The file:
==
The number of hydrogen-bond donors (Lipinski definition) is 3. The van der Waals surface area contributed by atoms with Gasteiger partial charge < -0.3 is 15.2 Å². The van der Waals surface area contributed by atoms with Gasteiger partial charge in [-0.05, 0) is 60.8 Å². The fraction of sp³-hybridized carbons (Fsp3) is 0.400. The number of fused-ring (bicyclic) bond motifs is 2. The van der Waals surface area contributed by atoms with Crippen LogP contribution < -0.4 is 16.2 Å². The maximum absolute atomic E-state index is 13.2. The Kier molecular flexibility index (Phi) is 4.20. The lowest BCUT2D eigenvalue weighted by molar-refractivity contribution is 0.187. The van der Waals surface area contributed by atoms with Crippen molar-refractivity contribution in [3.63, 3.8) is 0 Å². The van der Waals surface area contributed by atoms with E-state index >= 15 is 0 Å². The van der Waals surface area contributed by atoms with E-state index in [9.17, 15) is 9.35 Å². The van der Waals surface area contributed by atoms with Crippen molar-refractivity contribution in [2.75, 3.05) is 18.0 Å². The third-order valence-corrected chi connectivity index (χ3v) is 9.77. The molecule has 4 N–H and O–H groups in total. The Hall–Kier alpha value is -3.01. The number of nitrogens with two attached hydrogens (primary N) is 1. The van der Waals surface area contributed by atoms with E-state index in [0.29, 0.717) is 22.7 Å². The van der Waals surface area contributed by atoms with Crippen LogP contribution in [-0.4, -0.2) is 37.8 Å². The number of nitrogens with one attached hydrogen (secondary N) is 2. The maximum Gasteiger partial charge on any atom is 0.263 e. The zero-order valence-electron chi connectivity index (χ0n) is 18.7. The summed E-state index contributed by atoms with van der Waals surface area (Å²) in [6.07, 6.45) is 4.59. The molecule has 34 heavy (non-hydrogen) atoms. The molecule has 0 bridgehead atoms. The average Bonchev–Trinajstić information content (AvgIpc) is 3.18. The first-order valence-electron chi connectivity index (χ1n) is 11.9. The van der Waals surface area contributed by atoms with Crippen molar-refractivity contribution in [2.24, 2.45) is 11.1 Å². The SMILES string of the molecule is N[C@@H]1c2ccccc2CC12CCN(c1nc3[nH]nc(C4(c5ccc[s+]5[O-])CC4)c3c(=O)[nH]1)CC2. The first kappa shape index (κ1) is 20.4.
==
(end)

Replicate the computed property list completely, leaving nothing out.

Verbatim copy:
The number of hydrogen-bond donors (Lipinski definition) is 3. The van der Waals surface area contributed by atoms with Gasteiger partial charge < -0.3 is 15.2 Å². The van der Waals surface area contributed by atoms with Gasteiger partial charge in [-0.05, 0) is 60.8 Å². The fraction of sp³-hybridized carbons (Fsp3) is 0.400. The number of fused-ring (bicyclic) bond motifs is 2. The van der Waals surface area contributed by atoms with Crippen LogP contribution < -0.4 is 16.2 Å². The maximum absolute atomic E-state index is 13.2. The Kier molecular flexibility index (Phi) is 4.20. The lowest BCUT2D eigenvalue weighted by molar-refractivity contribution is 0.187. The van der Waals surface area contributed by atoms with Crippen molar-refractivity contribution in [3.63, 3.8) is 0 Å². The van der Waals surface area contributed by atoms with E-state index >= 15 is 0 Å². The van der Waals surface area contributed by atoms with E-state index in [9.17, 15) is 9.35 Å². The van der Waals surface area contributed by atoms with Crippen molar-refractivity contribution in [2.75, 3.05) is 18.0 Å². The third-order valence-corrected chi connectivity index (χ3v) is 9.77. The molecule has 4 N–H and O–H groups in total. The Hall–Kier alpha value is -3.01. The number of nitrogens with two attached hydrogens (primary N) is 1. The van der Waals surface area contributed by atoms with E-state index in [0.29, 0.717) is 22.7 Å². The van der Waals surface area contributed by atoms with Crippen LogP contribution in [-0.4, -0.2) is 37.8 Å². The number of nitrogens with one attached hydrogen (secondary N) is 2. The maximum Gasteiger partial charge on any atom is 0.263 e. The zero-order valence-electron chi connectivity index (χ0n) is 18.7. The summed E-state index contributed by atoms with van der Waals surface area (Å²) in [6.07, 6.45) is 4.59. The molecule has 34 heavy (non-hydrogen) atoms. The molecule has 0 bridgehead atoms. The average Bonchev–Trinajstić information content (AvgIpc) is 3.18. The first-order valence-electron chi connectivity index (χ1n) is 11.9. The van der Waals surface area contributed by atoms with Crippen molar-refractivity contribution in [2.24, 2.45) is 11.1 Å². The SMILES string of the molecule is N[C@@H]1c2ccccc2CC12CCN(c1nc3[nH]nc(C4(c5ccc[s+]5[O-])CC4)c3c(=O)[nH]1)CC2. The first kappa shape index (κ1) is 20.4.